Friendly and Financially Viable? : The Case of Social Connectedness in High Density Living in Vancouver, BC Barnes, Sarah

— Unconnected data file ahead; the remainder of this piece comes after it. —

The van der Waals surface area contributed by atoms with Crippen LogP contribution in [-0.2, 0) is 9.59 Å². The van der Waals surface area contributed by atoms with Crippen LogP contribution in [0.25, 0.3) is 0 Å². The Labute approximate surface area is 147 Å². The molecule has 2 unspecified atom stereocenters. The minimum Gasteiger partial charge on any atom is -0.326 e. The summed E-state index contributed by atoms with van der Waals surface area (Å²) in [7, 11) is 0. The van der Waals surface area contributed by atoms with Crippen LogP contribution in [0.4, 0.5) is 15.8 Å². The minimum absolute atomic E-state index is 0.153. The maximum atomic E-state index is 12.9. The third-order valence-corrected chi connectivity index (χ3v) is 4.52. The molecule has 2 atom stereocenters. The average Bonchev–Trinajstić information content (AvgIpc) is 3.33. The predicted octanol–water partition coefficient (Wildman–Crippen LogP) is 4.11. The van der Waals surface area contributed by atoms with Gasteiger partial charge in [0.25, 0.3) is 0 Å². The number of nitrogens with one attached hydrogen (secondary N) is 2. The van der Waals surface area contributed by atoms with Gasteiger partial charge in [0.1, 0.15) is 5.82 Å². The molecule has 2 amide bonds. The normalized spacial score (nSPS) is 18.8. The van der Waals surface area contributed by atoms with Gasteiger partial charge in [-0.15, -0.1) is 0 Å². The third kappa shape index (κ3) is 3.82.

This report explores the benefits that social connectedness between residents of high-density communities has for developers and property managers in Vancouver, BC through the use of seven expert interviews. The following conclusions are generated: I. Social connectedness does promote longer tenancy, which is beneficial for a building’s bottom line in the short term. But, if a tenant is a renter, their annual rent increase is capped at 2.9%, meaning that if they stay in the same unit for multiple years their rent will eventually be below market value given Vancouver’s competitive housing market. II. A building’s sense of community and belonging impacts how it is managed. By and large, more socially connected buildings are easier to manage: they see less crime and vandalism, and residents demonstrate stewardship over shared spaces. But, residents are also more likely to ask for more amenities, reflecting a sense of entitlement. III. Buildings that promote social connectedness for the sake of building community do so at their own cost because they care, and this type of programming does not create a strong financial return. IV. Social connections and friendliness are not considered “Selling Features”. Property managers and developers assume that buyers and renters are more attracted to physical amenities than the idea of a strong community. V. Amenity usage varies widely; some amenities rank extremely low on cost yet are very effective at building community (eg. candy jar, free coffee), while other amenities are high in cost, yet poor at building community (eg. pool). VI. All developers and property managers were fond of the use of fobs, for their security purposes. Property managers and developers assume that fobs help to make residents feel more at ease, because they promote a safe environment. VII.The City could offer various incentives to developers to promote physical design features that build communities. The most popular incentives were density or unit increases, and tax abatements. I have drafted five recommendations for the City of Vancouver: I. Develop mandatory municipal guidelines for developers based off of best practices in social connectedness. II. Develop a one-time only grant program to kick-start social programming in already existing buildings. III. Host peer-to-peer workshops for property managers to advance knowledge sharing, and to equip property managers with the tools and expertise needed to build community within their buildings. IV. Create a set methodology to measure social connectedness, so that the City can compare the strength of community in a residential building. V. Conduct future research comparing Vancouver’s social isolation crisis to that of other gateway cities, such as Sydney or San Francisco. These cities have similar demographics, size, density and land-use to Vancouver.
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